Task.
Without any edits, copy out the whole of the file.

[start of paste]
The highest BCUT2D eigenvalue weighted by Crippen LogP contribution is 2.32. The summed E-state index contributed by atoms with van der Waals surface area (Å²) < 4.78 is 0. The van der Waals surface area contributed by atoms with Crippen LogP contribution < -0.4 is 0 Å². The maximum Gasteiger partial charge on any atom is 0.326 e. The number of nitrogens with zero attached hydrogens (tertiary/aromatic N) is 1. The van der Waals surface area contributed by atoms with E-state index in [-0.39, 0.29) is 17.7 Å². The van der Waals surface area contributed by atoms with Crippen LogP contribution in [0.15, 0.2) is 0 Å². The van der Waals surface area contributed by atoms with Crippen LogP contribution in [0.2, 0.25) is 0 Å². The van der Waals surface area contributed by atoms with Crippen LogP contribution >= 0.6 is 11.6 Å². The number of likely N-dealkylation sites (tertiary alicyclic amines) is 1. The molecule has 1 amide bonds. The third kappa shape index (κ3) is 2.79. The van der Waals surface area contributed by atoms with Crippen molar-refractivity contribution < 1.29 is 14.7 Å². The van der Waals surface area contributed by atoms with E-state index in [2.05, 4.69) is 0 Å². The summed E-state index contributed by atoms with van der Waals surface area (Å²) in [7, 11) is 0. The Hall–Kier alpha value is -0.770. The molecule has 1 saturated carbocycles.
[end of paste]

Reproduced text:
The highest BCUT2D eigenvalue weighted by Crippen LogP contribution is 2.32. The summed E-state index contributed by atoms with van der Waals surface area (Å²) < 4.78 is 0. The van der Waals surface area contributed by atoms with Crippen LogP contribution < -0.4 is 0 Å². The maximum Gasteiger partial charge on any atom is 0.326 e. The number of nitrogens with zero attached hydrogens (tertiary/aromatic N) is 1. The van der Waals surface area contributed by atoms with E-state index in [-0.39, 0.29) is 17.7 Å². The van der Waals surface area contributed by atoms with Crippen LogP contribution in [0.15, 0.2) is 0 Å². The van der Waals surface area contributed by atoms with Crippen LogP contribution in [0.2, 0.25) is 0 Å². The van der Waals surface area contributed by atoms with Crippen LogP contribution >= 0.6 is 11.6 Å². The number of likely N-dealkylation sites (tertiary alicyclic amines) is 1. The molecule has 1 amide bonds. The third kappa shape index (κ3) is 2.79. The van der Waals surface area contributed by atoms with Crippen molar-refractivity contribution < 1.29 is 14.7 Å². The van der Waals surface area contributed by atoms with E-state index in [2.05, 4.69) is 0 Å². The summed E-state index contributed by atoms with van der Waals surface area (Å²) in [7, 11) is 0. The Hall–Kier alpha value is -0.770. The molecule has 1 saturated carbocycles.